Slovenia 2007

According to ezinereligion, in 2007, Slovenia had a population of approximately 2 million people and its economy was largely driven by services, industry and agriculture. The country had strong diplomatic relations with other countries in the region and beyond, particularly Germany, Austria and Italy. In terms of politics, Slovenia is a parliamentary republic with the President as head of state. Legislative power is vested in both the legislature and the Prime Minister. The country also maintained good relations with its European neighbors, especially Croatia, Hungary and Austria.

Yearbook 2007

Slovenia. From the turn of the year, Slovenia became the 13th country to join the EU’s monetary union EMU. According to CountryAAH, Ljubljana is the capital city of Slovenia. The switch from the old currency tolls to the euro went painlessly, although some consumers complained about price increases.

Slovenia Ljubljana Places to Visit

In the autumn, the Slovenians elected a new president. The incumbent President Janez Drnovšek did not stand for re-election. In the first round, the Conservative former prime minister Lojze Peterle won, but in the second, crucial round of elections in November, left candidate Danilo Türk won with almost 70 percent of the vote. For the bourgeois government, it was something of a defeat that the voters appointed a new left president. The President has a largely symbolic role in Slovenia but has some authority in defense and foreign affairs.

  • According to abbreviationfinder: SI is the 2-letter acronym for the country of Slovenia.

In November 2013, the government survived a 50-to-31 vote of no confidence in the background. The poor economy was among the country’s banks that threatened to force the country to seek an EU crisis package.

Liberal PS founder and corruption convicted Zoran Janković was re-elected as party chairman in April 2014. As a result, Prime Minister Bratušek 3 days later resigned from the party and took 10 other members of the party with him. On May 29, she formed the new party Alenka Bratušek Alliance (Zavezništvo Alenke Bratušek, ZAB). Already on May 5, however, she handed in her government’s resignation petition, triggering new elections.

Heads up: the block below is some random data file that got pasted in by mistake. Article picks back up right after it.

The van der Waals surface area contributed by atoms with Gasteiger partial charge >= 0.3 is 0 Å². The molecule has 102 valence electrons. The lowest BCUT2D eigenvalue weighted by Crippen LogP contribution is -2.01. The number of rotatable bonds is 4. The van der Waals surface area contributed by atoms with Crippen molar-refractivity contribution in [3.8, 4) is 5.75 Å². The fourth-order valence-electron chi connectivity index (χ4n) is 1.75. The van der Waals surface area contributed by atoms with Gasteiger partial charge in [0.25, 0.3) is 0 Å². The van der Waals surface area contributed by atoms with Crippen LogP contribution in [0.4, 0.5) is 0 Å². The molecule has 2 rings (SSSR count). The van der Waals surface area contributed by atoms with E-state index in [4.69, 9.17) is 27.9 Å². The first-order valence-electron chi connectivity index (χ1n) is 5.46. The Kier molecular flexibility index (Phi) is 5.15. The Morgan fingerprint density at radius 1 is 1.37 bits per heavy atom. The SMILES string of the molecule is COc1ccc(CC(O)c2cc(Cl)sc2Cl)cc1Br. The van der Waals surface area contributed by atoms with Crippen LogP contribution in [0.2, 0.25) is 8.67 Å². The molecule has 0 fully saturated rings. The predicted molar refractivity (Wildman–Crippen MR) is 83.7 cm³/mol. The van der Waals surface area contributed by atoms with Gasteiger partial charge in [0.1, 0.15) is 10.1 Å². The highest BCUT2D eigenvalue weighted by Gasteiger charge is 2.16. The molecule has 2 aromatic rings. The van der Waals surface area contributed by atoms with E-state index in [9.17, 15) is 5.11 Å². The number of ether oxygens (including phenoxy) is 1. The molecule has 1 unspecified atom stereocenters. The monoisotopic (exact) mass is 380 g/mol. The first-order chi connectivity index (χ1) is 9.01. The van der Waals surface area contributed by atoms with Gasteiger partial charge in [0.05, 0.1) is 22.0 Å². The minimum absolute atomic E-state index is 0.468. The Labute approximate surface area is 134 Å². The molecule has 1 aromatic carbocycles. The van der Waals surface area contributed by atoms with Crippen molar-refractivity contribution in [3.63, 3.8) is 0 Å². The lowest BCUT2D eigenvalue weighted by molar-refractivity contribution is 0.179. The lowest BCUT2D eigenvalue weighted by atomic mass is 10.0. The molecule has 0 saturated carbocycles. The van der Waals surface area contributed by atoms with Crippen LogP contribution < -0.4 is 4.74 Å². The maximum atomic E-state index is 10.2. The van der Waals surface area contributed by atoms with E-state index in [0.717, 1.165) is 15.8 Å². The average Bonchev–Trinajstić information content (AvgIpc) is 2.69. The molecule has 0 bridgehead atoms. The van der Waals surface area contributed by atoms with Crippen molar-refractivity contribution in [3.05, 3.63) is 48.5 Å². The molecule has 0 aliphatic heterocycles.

The July 2014 parliamentary elections became a massacre for the PS, losing all 28 seats it had won in the previous election. However, the new Liberal Party ZAB only came in with 4 seats. In contrast, the newly formed Liberal Party Miko Carar’s Party (Stranka Mira Cerarja, SMC) was elected with 36 seats (out of Parliament’s 90), thus becoming the largest in Parliament. The Socialist SDS went back 5 seats and gained 21. Another new party, the United Left (Združena Levica, ZL) was given 6 seats. It was formed in March 2014 in the wake of the protest wave the year before.

Also in July, the country’s chamber of commerce warned against further EU sanctions against Russia in connection with the conflict in Ukraine.

In September 2014, SMC’s Miro Cerar formed a coalition government between SMC, the retirement party DeSUS and the Social Democracy SD. The government consisted of 9 men and 7 women.

In October, authorities asked journalist Anuška Delić from the Delo newspaperbefore the court, accused of having disclosed secretly stamped information. In December 2011, she published a number of articles in the newspaper about the neo-Nazi group Blood & Honor and its activities. Among other things. she was able to reveal links between the group and the large bourgeois party Slovenska Demokratska Stranka (SDS). The criminal case against Delić had been brought at the request of the intelligence service (Slovenska obveš evalno-varnostna Agencija, SOVA), from which the information was apparently leaked. The penalty was 3 years in prison. The International Journalists’ Association and human rights organizations objected to the political case. In April 2015, authorities filed the case against Delić. However, three journalists were still charged with similar “threats to state security”. In July, the Criminal Code was amended.

Slovenia weather in March, April and May

Average daily temperatures between 10 ° C and 20 ° C can be expected over the next three months. In Ljubljana, it gets warmest in May, while March is noticeably cooler.

The expected rainfall is around 8 days in March, around 10 days in April and around 12 days in May.

In the period from March to May , the sun shines on average between 4 and 7 hours a day. The sunniest weather in Ljubljana is in May, but with less sun you have to make do with March.